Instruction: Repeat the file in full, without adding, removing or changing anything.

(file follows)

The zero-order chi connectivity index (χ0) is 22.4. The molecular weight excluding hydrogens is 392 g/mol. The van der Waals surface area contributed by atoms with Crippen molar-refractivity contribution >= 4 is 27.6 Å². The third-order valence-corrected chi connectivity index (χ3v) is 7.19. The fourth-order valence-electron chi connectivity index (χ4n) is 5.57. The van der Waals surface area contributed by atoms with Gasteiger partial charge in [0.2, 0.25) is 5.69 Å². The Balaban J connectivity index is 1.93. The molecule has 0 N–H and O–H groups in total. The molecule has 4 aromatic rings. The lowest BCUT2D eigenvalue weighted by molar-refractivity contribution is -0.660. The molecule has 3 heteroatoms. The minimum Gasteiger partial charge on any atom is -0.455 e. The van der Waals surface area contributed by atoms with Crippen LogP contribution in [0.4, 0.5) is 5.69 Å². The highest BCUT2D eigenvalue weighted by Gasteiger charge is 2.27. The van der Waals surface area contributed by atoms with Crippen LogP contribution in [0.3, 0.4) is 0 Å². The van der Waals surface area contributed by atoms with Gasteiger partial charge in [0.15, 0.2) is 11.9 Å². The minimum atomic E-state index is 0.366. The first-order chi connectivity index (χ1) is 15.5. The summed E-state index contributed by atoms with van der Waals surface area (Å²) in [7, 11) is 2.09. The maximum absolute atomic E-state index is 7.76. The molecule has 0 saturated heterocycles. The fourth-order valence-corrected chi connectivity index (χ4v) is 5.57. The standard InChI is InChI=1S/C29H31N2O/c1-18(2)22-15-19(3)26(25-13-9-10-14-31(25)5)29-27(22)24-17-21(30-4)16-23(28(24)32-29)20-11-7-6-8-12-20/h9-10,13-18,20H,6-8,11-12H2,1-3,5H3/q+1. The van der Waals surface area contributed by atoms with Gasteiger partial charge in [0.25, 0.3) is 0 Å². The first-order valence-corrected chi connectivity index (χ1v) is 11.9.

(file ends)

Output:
The zero-order chi connectivity index (χ0) is 22.4. The molecular weight excluding hydrogens is 392 g/mol. The van der Waals surface area contributed by atoms with Crippen molar-refractivity contribution >= 4 is 27.6 Å². The third-order valence-corrected chi connectivity index (χ3v) is 7.19. The fourth-order valence-electron chi connectivity index (χ4n) is 5.57. The van der Waals surface area contributed by atoms with Gasteiger partial charge in [0.2, 0.25) is 5.69 Å². The Balaban J connectivity index is 1.93. The molecule has 0 N–H and O–H groups in total. The molecule has 4 aromatic rings. The lowest BCUT2D eigenvalue weighted by molar-refractivity contribution is -0.660. The molecule has 3 heteroatoms. The minimum Gasteiger partial charge on any atom is -0.455 e. The van der Waals surface area contributed by atoms with Crippen LogP contribution in [0.4, 0.5) is 5.69 Å². The highest BCUT2D eigenvalue weighted by Gasteiger charge is 2.27. The van der Waals surface area contributed by atoms with Crippen LogP contribution in [0.3, 0.4) is 0 Å². The van der Waals surface area contributed by atoms with Gasteiger partial charge in [0.15, 0.2) is 11.9 Å². The minimum atomic E-state index is 0.366. The first-order chi connectivity index (χ1) is 15.5. The summed E-state index contributed by atoms with van der Waals surface area (Å²) in [7, 11) is 2.09. The maximum absolute atomic E-state index is 7.76. The molecule has 0 saturated heterocycles. The fourth-order valence-corrected chi connectivity index (χ4v) is 5.57. The standard InChI is InChI=1S/C29H31N2O/c1-18(2)22-15-19(3)26(25-13-9-10-14-31(25)5)29-27(22)24-17-21(30-4)16-23(28(24)32-29)20-11-7-6-8-12-20/h9-10,13-18,20H,6-8,11-12H2,1-3,5H3/q+1. The van der Waals surface area contributed by atoms with Gasteiger partial charge in [0.25, 0.3) is 0 Å². The first-order valence-corrected chi connectivity index (χ1v) is 11.9.